[K:NWTS 2/1 (May 1987) 20-24]

Life for Land

I Kings 21:1-29

Stuart R. Jones

Several years ago, a governor of one of our larger states tried to condemn an attractive piece of land owned by a dentist so he could acquire it himself. The reason given to justify this act was that the land was so near the governor's own fashionable home, it posed a security risk. Once the media made this abuse of power known, the plan was abandoned. Surprisingly, no one seemed to be aware of the historical and biblical parallel in the story of Naboth and Ahab. Nevertheless, the visceral reaction of the man on the street to such greed and power abuse probably would be the same in both instances.

We cannot explain the severe judgment of verse 25 in terms of our visceral hatred of social injustice however. This verse says Ahab was the worst. He becomes a benchmark for evil in the northern kingdom of Israel the same way Manasseh does in the southern kingdom. Ahab outdoes the previous benchmark of evil, Jeroboam. How does the incident involving Naboth fit into this judgment? It is clear that Elijah's curses are related to this incident.

Two observations may help answer our question. First, this sin of Ahab and his wife shows the pervasive character and fullness of their sin. They began by rejecting the exclusivity of the Lord God's claim on Israel. They fostered idol worship. Then they ignored and persecuted the prophets of the true God. These sins against God would seem great enough. What is Naboth compared to sins against God? Yet the sin against Naboth demonstrates the fullness of the sin in a very real way. Even the man on the street is stirred by this sin. Persecution begins with rejecting God and then his officers, but it also reaches out to attack the faithful believer. The fullness of God-rejection is seen when the small ones are attacked. This leads us to our second observation.

Naboth regards the land differently than Ahab does. Ahab sees land as simply real estate. He regards the land as an economic thing–it can be bought and sold and that is all that matters to him. He has an immediate use for the land of Naboth and that immediate plan is frustrated.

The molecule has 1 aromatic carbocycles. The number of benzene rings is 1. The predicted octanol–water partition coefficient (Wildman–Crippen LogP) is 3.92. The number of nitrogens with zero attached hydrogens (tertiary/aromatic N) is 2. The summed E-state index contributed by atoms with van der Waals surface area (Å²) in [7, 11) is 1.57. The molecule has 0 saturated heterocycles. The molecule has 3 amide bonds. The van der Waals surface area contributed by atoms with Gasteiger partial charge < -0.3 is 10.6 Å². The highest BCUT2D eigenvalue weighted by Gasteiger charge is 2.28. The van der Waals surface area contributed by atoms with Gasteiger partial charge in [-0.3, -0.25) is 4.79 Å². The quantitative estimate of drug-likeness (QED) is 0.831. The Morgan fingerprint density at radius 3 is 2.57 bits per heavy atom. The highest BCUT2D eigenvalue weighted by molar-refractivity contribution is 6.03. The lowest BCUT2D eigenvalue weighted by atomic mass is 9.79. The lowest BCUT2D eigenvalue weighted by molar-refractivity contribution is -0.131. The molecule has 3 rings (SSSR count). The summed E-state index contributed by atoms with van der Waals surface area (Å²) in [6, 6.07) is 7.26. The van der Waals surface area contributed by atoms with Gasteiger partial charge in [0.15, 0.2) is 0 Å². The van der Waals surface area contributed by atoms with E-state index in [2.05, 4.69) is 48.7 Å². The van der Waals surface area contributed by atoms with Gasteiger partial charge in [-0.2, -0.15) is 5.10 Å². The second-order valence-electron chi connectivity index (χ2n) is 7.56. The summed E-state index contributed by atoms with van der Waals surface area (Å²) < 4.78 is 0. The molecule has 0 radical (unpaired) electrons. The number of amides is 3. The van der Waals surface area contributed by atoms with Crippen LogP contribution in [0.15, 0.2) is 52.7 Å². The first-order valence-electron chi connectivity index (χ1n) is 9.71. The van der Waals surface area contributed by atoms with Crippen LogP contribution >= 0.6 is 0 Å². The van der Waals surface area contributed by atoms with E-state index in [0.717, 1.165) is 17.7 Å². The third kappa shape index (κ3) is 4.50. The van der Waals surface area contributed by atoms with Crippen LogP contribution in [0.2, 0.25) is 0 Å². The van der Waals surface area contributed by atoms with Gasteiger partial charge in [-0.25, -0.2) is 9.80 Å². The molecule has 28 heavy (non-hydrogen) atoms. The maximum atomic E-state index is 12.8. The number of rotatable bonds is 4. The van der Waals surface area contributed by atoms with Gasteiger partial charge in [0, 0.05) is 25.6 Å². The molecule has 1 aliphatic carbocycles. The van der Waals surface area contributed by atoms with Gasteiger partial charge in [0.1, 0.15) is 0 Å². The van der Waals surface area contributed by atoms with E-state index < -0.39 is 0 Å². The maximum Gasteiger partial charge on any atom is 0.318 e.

When Naboth walks on his land he sees something else. He sees the land where his fathers lived, planted, reaped, raised their families. He sees the land where he hopes his own sons will grow up; where their families will sit under their own vine and fig tree with none to disturb or molest them. He sees the land as his own portion in Israel, even an Israel that is divided and sometimes ruled by less than desirable kings. The land is not a mere means of production. Otherwise he could sell to Ahab and buy elsewhere. But where could he buy land in Israel that would permanently belong to him and his sons? To buy outside of Israel does not make sense; but even if it did, we face the real issue at that point. The land is a gift from God and a token of his covenant favor. This is not a marketable commodity. Naboth is reluctant to sell from sentimental feeling about the old homestead. Naboth recognizes that selling to Ahab will practically, if not legally, exempt him from the protection of the Jubilee year when land goes back to the original family owners. Besides, he has no debts or reason to sell anyway. This is too sacred a business with which to play games.

These observations explain why Ahab's sin is not fully explicated in terms of social oppression. Stealing land in Israel is religious oppression. But we do not need to rely on these observations alone to arrive at our conclusion. We can see this demonstrated in the very chapter we are examining. It is seen in the curse that comes on Ahab in verses 21 and 22. Ahab will have no family heritage. Not only will there be no dynasty of Ahab, but there will be no sons to hold the land. God's punishment fits the crime and Ahab's crime is not only theft and murder. It is the attempt to remove one man's place in Israel for his own convenience. Ahab is willing to injure Naboth spiritually for generations to come for the sake of his own temporary pleasure. He is the opposite of what a theocratic king is supposed to be in Israel, viz., a servant who preserves life and justice for the covenant people.

Ahab's evil is an Old Testament benchmark, and yet the iniquity of Israel is not full. God's patience awaits the day when Jesus will be cut off from the land of the living for the price of a field. Judas receives a curse that strikingly parallels the curse on Ahab. Acts 1:20 reports this curse: